We made our way to Pedro’s house for our picnic lunch, which was improved by fresh coffee kindly made for us by Bertha.  Then we spent some time looking at (and in some cases, buying) Pedro’s excellent paintings.  By the time we resumed birding the weather had deteriorated, the wind had got up and it was raining.  Nevertheless we visited a number of further sites where Pedro hoped to find Cuban Grassquit, but we had no luck.  Eventually we decided to call it a day and saying goodbye to Pedro and Bertha, we started on the drive back to Camagüey.  Another Crested Caracara was seen on the return journey.

Day 10: Friday 31st December

We had a slightly later start today, leaving Camagüey at 8.30am for Cayo Coco on the north coast of the island.  Two Crested Caracaras were quartering a field close to the highway as we passed through Sierra de Cubitas, and as we passed the fish farm at Moron, an Osprey was seen plummeting into the water.  The formalities at ‘the border’ took a little longer than usual, but we were soon on our way and marvelling as we saw the 27-km causeway snaking through the sea, joining the Cays to the mainland.  Birding along the causeway was good and here we had our first views of Magnificent Frigatebirds, Royal Terns, Ring-billed Gull, Double-crested Cormorants and Red-breasted Mergansers.  Brown Pelicans were also seen in good numbers and a distant bright orange/red line was identified as a huge flock of Caribbean Flamingos.

After checking in to our hotel and enjoying a leisurely late buffet lunch, we spent the afternoon on Cayo Guillermo.  It was quite breezy so we found a sheltered spot by a lagoon.  Birds of note seen here were white-morph Reddish Egrets, three Great Egrets, Royal and Caspian Terns, Ring-billed Gulls, Tricoloured Heron and two Anhingas.  Moving on we walked along the road seeing Cuban Emeralds, a Northern Waterthrush, many Northern Mockingbirds, Cuban Bullfinch and two Cuban Gnatcatchers.  As we approached a small body of water we noted a Common Black-Hawk sitting on a low branch totally unperturbed by our interest.  A large American Crocodile was also seen here.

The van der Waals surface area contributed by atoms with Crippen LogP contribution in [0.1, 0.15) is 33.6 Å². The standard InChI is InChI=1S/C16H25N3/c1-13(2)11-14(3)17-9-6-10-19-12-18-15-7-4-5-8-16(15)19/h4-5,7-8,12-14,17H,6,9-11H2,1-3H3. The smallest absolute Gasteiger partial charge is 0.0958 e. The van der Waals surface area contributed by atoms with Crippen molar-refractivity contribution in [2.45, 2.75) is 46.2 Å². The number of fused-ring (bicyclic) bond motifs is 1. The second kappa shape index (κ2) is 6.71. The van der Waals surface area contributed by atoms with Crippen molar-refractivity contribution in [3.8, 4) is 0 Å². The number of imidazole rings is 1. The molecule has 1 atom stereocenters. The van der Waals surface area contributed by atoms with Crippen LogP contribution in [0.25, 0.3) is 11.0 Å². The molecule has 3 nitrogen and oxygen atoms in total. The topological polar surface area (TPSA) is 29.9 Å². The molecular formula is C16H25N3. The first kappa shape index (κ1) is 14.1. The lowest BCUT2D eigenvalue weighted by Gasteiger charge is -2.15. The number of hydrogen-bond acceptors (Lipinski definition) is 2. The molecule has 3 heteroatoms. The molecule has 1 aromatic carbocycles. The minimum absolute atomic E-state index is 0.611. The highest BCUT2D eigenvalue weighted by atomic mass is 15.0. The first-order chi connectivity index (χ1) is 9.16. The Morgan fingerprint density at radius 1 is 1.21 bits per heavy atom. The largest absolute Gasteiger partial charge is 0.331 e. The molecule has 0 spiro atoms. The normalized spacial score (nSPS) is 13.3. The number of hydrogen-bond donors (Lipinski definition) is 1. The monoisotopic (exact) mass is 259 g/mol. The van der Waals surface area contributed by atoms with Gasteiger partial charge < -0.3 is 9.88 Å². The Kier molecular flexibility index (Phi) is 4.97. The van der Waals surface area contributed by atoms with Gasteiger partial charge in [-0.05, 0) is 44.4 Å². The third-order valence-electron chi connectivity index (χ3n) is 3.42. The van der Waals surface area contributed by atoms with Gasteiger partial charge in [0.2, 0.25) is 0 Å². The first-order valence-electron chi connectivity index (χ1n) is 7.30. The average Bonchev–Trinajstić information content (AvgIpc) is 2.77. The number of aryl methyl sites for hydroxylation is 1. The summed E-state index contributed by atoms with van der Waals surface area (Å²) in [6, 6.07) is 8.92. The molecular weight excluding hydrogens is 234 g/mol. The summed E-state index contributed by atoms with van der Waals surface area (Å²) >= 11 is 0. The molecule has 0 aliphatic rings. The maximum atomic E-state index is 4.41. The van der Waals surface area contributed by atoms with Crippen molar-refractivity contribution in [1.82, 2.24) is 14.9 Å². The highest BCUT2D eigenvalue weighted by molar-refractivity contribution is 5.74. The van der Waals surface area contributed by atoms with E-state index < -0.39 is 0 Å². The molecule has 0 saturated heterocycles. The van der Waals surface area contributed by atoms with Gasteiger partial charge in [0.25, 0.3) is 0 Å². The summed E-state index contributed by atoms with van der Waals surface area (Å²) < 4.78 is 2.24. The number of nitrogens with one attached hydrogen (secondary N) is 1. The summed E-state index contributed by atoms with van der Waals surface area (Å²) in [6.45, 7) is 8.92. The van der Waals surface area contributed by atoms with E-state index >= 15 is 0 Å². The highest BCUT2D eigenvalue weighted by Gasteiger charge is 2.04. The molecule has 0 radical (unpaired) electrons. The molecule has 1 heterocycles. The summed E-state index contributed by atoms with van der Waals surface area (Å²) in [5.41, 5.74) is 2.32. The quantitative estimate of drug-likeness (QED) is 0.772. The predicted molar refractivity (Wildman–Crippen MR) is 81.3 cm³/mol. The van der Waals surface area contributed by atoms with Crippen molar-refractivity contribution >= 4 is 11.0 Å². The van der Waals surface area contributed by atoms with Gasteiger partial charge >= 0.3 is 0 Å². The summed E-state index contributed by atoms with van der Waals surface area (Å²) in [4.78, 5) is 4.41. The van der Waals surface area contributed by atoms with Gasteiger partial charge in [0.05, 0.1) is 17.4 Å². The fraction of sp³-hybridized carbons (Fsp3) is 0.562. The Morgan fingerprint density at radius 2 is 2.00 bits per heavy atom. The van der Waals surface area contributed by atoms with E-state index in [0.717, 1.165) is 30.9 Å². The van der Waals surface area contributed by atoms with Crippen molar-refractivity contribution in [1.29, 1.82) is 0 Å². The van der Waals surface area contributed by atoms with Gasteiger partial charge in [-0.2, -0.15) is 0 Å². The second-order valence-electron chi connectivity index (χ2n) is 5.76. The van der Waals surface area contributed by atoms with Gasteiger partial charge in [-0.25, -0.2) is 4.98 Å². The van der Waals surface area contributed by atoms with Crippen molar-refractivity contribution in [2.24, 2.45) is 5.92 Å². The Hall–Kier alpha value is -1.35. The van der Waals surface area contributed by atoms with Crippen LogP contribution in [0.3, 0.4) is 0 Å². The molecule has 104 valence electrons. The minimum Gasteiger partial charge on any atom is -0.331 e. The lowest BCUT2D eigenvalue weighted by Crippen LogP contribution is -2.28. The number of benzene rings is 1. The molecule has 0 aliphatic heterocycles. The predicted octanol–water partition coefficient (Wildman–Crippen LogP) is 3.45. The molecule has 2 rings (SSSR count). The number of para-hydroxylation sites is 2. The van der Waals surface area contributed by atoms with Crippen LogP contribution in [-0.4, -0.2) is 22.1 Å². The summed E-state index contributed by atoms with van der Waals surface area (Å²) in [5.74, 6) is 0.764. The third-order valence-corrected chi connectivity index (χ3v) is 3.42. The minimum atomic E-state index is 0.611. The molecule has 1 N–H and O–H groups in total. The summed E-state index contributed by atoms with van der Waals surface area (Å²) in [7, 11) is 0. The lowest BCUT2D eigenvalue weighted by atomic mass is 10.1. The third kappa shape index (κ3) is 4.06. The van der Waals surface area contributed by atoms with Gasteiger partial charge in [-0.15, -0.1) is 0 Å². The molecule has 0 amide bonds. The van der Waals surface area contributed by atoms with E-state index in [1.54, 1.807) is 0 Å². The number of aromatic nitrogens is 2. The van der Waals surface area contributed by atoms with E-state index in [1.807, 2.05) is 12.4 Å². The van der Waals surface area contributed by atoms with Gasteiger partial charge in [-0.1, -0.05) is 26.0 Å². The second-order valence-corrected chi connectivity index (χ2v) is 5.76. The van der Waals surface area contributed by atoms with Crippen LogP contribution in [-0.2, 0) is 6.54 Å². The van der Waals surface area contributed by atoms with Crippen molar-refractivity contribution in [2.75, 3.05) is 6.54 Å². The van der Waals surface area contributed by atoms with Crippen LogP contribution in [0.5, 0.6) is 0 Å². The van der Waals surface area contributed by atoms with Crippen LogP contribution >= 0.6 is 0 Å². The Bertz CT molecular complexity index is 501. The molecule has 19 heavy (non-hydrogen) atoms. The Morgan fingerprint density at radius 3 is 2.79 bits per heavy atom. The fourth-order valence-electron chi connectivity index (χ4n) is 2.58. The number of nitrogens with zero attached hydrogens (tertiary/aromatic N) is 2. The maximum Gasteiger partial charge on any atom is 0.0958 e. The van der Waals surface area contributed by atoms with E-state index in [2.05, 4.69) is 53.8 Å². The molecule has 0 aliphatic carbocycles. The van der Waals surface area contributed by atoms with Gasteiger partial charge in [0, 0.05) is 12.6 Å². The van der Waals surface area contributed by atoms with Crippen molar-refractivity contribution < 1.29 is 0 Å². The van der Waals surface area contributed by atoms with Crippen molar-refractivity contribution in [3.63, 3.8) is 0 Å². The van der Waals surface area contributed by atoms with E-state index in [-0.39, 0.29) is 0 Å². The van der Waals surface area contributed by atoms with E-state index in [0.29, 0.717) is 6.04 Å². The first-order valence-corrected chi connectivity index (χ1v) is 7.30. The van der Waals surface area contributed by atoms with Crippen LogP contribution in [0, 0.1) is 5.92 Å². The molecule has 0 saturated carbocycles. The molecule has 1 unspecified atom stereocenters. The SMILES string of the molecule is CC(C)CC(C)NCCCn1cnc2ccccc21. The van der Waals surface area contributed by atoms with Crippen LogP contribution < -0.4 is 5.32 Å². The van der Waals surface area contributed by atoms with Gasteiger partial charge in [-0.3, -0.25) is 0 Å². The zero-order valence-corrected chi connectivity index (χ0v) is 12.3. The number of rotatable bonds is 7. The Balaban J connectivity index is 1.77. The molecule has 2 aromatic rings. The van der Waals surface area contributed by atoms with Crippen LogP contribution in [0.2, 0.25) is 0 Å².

We returned to the hotel for a welcome drink and shower, before our special meal to celebrate the New Year, which we welcomed in at midnight UK time.  Most of us retired to bed before midnight local time leaving the rest of the hotels guests to carry on with celebrations.

Day 11: Saturday 1st January

Accompanied by local guide, Hector, we left the hotel at 8.00am this morning for the drive to Cayo Paradon Grande.  Just over two square miles in size Paradon Grande is notable for its beautiful, 157 feet tall, wrought iron lighthouse (built in 1859) but also it is home to several endemic or restricted range bird species that were our targets today. 

After clearing a locked checkpoint on the way, we drove along a pot-holed road towards the lighthouse, stopping eventually at a point amongst the mangroves that really didn’t look any different from the rest.  However, this was the spot where Hector had taken us on a previous visit and it needed only a short walk before we located a Cuban Gnatcatcher and then, almost immediately, a Thick-billed Vireo.  A few minutes later we also found our first Oriente Warbler.  We really could not have wished for quicker or better results!  A Crested Caracara was perched on top of a bush not too far away giving good views, but mosquitoes became a bit of a problem and no-one needed much persuasion to return to the bus.

We headed back the way we had come, going back through the checkpoint barrier before stopping at la pasa de Cayo Romano, a causeway that connects Cayos Paradon Grande and Romano.  Here we had an opportunity to look at a small group of Royal Terns and a number of herons and shorebirds.  One bird in particular caught our attention, a large wader that we took first of all to be a Whimbrel.  It was maybe 75 yards away and was roosting, its head and bill not really visible.  As Whimbrel is described in Birds of Cuba as a very rare winter visitor, this bird obviously merited closer scrutiny, so we got down from the bus and set up our ‘scopes.  It quickly became clear as we got a proper look at it that the bird was not a Whimbrel but a Long-billed Curlew and we have since determined that it was the first of its kind recorded in Cuba since 1987.    

As we examined the Long-billed Curlew we noticed another bird, only about 30 yards from it, that also proved interesting.  It was a large dark-backed gull, which proved to be a Lesser Black-back, a species that isn’t even mentioned in Birds of Cuba.  Enquiries after our return home have revealed that this bird (identifiable by its damaged leg) had been present in this area for several years, so this was maybe not quite such an exciting find as we first thought.